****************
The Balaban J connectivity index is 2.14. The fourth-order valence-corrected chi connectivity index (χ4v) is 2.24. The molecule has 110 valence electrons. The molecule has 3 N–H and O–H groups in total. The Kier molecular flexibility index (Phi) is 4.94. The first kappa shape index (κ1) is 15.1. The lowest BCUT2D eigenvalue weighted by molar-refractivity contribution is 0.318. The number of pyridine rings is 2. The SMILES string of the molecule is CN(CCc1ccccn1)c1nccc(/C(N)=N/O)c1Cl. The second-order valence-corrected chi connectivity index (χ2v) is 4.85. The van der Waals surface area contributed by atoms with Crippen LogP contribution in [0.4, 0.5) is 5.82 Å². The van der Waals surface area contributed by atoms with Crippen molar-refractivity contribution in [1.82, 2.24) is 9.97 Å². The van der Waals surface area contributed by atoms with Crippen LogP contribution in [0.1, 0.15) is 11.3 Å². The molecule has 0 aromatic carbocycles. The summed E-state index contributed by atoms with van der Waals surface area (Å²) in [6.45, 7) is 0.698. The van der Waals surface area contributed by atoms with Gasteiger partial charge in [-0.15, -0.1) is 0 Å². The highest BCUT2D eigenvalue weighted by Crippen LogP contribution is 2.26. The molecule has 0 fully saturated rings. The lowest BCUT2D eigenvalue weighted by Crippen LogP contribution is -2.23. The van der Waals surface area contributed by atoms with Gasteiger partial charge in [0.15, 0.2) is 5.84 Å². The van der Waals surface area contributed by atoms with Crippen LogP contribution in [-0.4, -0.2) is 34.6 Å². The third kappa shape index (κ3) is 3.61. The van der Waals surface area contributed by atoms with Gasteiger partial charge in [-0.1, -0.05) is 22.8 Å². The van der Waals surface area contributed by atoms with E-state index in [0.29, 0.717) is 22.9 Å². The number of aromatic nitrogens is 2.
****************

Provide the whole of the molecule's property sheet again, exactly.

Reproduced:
The Balaban J connectivity index is 2.14. The fourth-order valence-corrected chi connectivity index (χ4v) is 2.24. The molecule has 110 valence electrons. The molecule has 3 N–H and O–H groups in total. The Kier molecular flexibility index (Phi) is 4.94. The first kappa shape index (κ1) is 15.1. The lowest BCUT2D eigenvalue weighted by molar-refractivity contribution is 0.318. The number of pyridine rings is 2. The SMILES string of the molecule is CN(CCc1ccccn1)c1nccc(/C(N)=N/O)c1Cl. The second-order valence-corrected chi connectivity index (χ2v) is 4.85. The van der Waals surface area contributed by atoms with Crippen LogP contribution in [0.4, 0.5) is 5.82 Å². The van der Waals surface area contributed by atoms with Crippen molar-refractivity contribution in [1.82, 2.24) is 9.97 Å². The van der Waals surface area contributed by atoms with Crippen LogP contribution in [0.1, 0.15) is 11.3 Å². The molecule has 0 aromatic carbocycles. The summed E-state index contributed by atoms with van der Waals surface area (Å²) in [6.45, 7) is 0.698. The van der Waals surface area contributed by atoms with Gasteiger partial charge in [-0.15, -0.1) is 0 Å². The highest BCUT2D eigenvalue weighted by Crippen LogP contribution is 2.26. The molecule has 0 fully saturated rings. The lowest BCUT2D eigenvalue weighted by Crippen LogP contribution is -2.23. The van der Waals surface area contributed by atoms with Gasteiger partial charge in [0.15, 0.2) is 5.84 Å². The van der Waals surface area contributed by atoms with Crippen LogP contribution in [-0.4, -0.2) is 34.6 Å². The third kappa shape index (κ3) is 3.61. The van der Waals surface area contributed by atoms with Gasteiger partial charge in [-0.1, -0.05) is 22.8 Å². The van der Waals surface area contributed by atoms with E-state index in [0.29, 0.717) is 22.9 Å². The number of aromatic nitrogens is 2.